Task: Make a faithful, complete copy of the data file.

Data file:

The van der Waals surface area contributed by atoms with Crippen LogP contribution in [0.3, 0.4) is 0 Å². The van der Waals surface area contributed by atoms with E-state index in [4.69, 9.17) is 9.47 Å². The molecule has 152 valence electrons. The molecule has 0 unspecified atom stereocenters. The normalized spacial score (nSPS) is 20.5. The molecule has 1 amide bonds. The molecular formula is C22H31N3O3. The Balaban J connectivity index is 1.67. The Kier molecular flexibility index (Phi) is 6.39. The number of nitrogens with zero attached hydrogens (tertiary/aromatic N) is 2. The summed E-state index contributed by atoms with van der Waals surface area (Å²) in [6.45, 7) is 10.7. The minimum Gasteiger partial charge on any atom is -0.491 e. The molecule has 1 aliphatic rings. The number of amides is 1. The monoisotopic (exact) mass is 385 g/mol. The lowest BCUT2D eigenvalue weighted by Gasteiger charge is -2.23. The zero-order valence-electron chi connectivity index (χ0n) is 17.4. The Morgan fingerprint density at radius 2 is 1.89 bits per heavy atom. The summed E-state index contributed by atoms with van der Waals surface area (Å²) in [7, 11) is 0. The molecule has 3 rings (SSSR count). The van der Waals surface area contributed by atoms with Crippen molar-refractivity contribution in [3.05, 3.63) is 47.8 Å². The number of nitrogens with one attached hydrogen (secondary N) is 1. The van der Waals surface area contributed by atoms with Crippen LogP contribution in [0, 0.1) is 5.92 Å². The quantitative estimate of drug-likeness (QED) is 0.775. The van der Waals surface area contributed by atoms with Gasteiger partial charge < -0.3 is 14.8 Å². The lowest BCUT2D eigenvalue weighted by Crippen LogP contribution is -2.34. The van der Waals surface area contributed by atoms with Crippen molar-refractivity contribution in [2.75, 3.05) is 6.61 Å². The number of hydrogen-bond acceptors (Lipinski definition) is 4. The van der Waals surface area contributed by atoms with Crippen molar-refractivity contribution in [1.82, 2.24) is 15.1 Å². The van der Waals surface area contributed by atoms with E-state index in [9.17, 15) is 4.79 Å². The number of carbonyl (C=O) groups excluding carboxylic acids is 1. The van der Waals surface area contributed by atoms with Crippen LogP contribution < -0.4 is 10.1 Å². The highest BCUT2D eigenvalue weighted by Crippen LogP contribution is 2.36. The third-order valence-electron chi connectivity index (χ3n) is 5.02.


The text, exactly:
The van der Waals surface area contributed by atoms with Crippen LogP contribution in [0.3, 0.4) is 0 Å². The van der Waals surface area contributed by atoms with E-state index in [4.69, 9.17) is 9.47 Å². The molecule has 152 valence electrons. The molecule has 0 unspecified atom stereocenters. The normalized spacial score (nSPS) is 20.5. The molecule has 1 amide bonds. The molecular formula is C22H31N3O3. The Balaban J connectivity index is 1.67. The Kier molecular flexibility index (Phi) is 6.39. The number of nitrogens with zero attached hydrogens (tertiary/aromatic N) is 2. The summed E-state index contributed by atoms with van der Waals surface area (Å²) in [6.45, 7) is 10.7. The minimum Gasteiger partial charge on any atom is -0.491 e. The molecule has 1 aliphatic rings. The number of amides is 1. The monoisotopic (exact) mass is 385 g/mol. The lowest BCUT2D eigenvalue weighted by Gasteiger charge is -2.23. The zero-order valence-electron chi connectivity index (χ0n) is 17.4. The Morgan fingerprint density at radius 2 is 1.89 bits per heavy atom. The summed E-state index contributed by atoms with van der Waals surface area (Å²) in [7, 11) is 0. The molecule has 3 rings (SSSR count). The van der Waals surface area contributed by atoms with Crippen molar-refractivity contribution in [3.05, 3.63) is 47.8 Å². The number of nitrogens with one attached hydrogen (secondary N) is 1. The van der Waals surface area contributed by atoms with Crippen LogP contribution in [0, 0.1) is 5.92 Å². The quantitative estimate of drug-likeness (QED) is 0.775. The van der Waals surface area contributed by atoms with Gasteiger partial charge < -0.3 is 14.8 Å². The lowest BCUT2D eigenvalue weighted by Crippen LogP contribution is -2.34. The van der Waals surface area contributed by atoms with Crippen molar-refractivity contribution in [2.75, 3.05) is 6.61 Å². The number of hydrogen-bond acceptors (Lipinski definition) is 4. The van der Waals surface area contributed by atoms with Crippen molar-refractivity contribution in [1.82, 2.24) is 15.1 Å². The van der Waals surface area contributed by atoms with E-state index in [9.17, 15) is 4.79 Å². The number of carbonyl (C=O) groups excluding carboxylic acids is 1. The van der Waals surface area contributed by atoms with Crippen LogP contribution < -0.4 is 10.1 Å². The highest BCUT2D eigenvalue weighted by Crippen LogP contribution is 2.36. The third-order valence-electron chi connectivity index (χ3n) is 5.02.